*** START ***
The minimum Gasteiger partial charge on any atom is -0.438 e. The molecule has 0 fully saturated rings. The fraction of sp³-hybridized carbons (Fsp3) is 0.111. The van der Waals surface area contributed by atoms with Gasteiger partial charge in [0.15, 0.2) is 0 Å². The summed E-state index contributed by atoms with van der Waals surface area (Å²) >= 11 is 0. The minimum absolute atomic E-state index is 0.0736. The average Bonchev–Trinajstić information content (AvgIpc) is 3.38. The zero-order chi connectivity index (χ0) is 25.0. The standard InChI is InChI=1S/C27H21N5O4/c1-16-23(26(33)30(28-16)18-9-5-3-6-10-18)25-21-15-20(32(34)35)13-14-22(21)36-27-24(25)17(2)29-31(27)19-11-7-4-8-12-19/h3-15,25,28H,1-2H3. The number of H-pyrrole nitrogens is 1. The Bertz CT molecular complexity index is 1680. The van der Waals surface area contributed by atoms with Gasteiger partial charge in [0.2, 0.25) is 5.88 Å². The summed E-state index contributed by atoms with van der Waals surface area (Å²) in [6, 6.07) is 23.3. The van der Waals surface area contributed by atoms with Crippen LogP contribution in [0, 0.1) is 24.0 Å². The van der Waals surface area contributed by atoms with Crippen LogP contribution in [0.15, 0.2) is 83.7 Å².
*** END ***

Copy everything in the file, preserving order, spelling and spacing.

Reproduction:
The minimum Gasteiger partial charge on any atom is -0.438 e. The molecule has 0 fully saturated rings. The fraction of sp³-hybridized carbons (Fsp3) is 0.111. The van der Waals surface area contributed by atoms with Gasteiger partial charge in [0.15, 0.2) is 0 Å². The summed E-state index contributed by atoms with van der Waals surface area (Å²) >= 11 is 0. The minimum absolute atomic E-state index is 0.0736. The average Bonchev–Trinajstić information content (AvgIpc) is 3.38. The zero-order chi connectivity index (χ0) is 25.0. The standard InChI is InChI=1S/C27H21N5O4/c1-16-23(26(33)30(28-16)18-9-5-3-6-10-18)25-21-15-20(32(34)35)13-14-22(21)36-27-24(25)17(2)29-31(27)19-11-7-4-8-12-19/h3-15,25,28H,1-2H3. The number of H-pyrrole nitrogens is 1. The Bertz CT molecular complexity index is 1680. The van der Waals surface area contributed by atoms with Gasteiger partial charge in [0.2, 0.25) is 5.88 Å². The summed E-state index contributed by atoms with van der Waals surface area (Å²) in [6, 6.07) is 23.3. The van der Waals surface area contributed by atoms with Crippen LogP contribution in [0, 0.1) is 24.0 Å². The van der Waals surface area contributed by atoms with Crippen LogP contribution in [0.15, 0.2) is 83.7 Å².